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Editorial | Marcus Garvey flood and PET policy

Published:Thursday | September 15, 2016 | 12:04 AM

Last week's flooding of Marcus Garvey Drive and some adjacent communities in lower St Andrew during a relatively moderate downpour was in part a reflection of the run-down state of much of Jamaica's public infrastructure and the poor job of their maintenance. But it was as much a statement about the failures in the management of solid waste and effecting credible policies therefor.

Moreover, while this newspaper is not sanguine that the suggestion is at this time entirely feasible, the Marcus Garvey Drive incident adds urgency for the Senate to debate Matthew Samuda's motion for banning the importation of plastic bags and styrofoam, and the promotion of alternative packaging. Indeed, it is an issue worthy of wide, serious and substantive debate.

The images from Marcus Garvey Drive last were startling: of nearly submerged vehicles; of scared people scrambling to safety; and of goods damaged in warehouses. The proximate cause was that the concrete gullies that empty into the nearby sea couldn't contain the volume of flow. They overflowed their banks. The inadequacy of secondary drains exacerbated the problem.

The fact these gully courses couldn't manage the flow was partly due to the absence of maintenance. Some are not only badly rutted, but have vegetation-covered islands on their floors. There is, however, something else of fundamental significance in that Marcus Garvey Drive picture: the mountains of styrofoam containers, PET bottles and plastic bags deposited by the floods.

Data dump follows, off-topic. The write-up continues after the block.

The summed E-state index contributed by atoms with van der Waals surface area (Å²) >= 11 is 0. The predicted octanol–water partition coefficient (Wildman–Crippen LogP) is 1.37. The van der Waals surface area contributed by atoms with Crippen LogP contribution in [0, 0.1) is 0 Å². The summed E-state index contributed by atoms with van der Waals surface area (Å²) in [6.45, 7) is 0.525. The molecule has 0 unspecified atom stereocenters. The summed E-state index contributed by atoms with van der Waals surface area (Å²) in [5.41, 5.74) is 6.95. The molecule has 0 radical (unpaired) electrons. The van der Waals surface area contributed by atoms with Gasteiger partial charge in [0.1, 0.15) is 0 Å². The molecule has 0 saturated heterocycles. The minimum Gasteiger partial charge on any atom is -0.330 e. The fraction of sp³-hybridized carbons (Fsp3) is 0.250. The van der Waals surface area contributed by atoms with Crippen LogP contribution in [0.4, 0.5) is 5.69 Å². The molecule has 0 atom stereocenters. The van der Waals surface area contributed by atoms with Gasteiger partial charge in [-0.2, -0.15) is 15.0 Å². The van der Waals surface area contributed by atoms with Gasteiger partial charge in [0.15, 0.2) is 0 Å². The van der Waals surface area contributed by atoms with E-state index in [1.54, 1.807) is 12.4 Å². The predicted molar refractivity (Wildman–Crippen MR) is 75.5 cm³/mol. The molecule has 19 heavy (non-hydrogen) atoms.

This, unfortunately, is not a portrait unique to post-flood Marcus Garvey Drive. It is common in gullies across Jamaica; at their mouths where they enter the sea; on beaches; and on the sides of roads. The management of solid waste generally is not well done in Jamaica. The problem is worse for these petroleum-based container products. Jamaica seems in danger of being buried under them.




There is no immediately credible data of the amount of styrofoam, PET bottles or plastic bags consumed in Jamaica or the amount of waste they generate. What is clear, though, is that there is no credible policy, or none clearly enunciated by any agency of government, to deal with post-consumer PET and similar products, which essentially are non-biodegradable. The government's National Solid Waste Management Authority occasionally splutters on the subject and flutters with waste-differentiation projects. It has done little that is concrete. While there are small, independent and NGO-supported projects, only a small fraction of these products are recycled.

The upshot is that Jamaica is on the cusp of an environmental issue that needs urgent attention. This is not a matter merely for government. The solutions rest not only in the organisation of landfills and garbage collection. It is a matter for all sectors. For instance, the presence of these products in the sea threatens marine life, which threatens the livelihood of fishers, as well as the seafront tourism, which, ultimately hurts the entire economy - which threatens jobs in all sectors.

Clearly, landfill organisation and recycling have to be among the solutions, but incentives for consumers to lessen the use and/or to dispose of them responsibly have to also be on the agenda, which would put in play, among other things, consumer-deposit schemes, such as exist in many countries that face similar problems.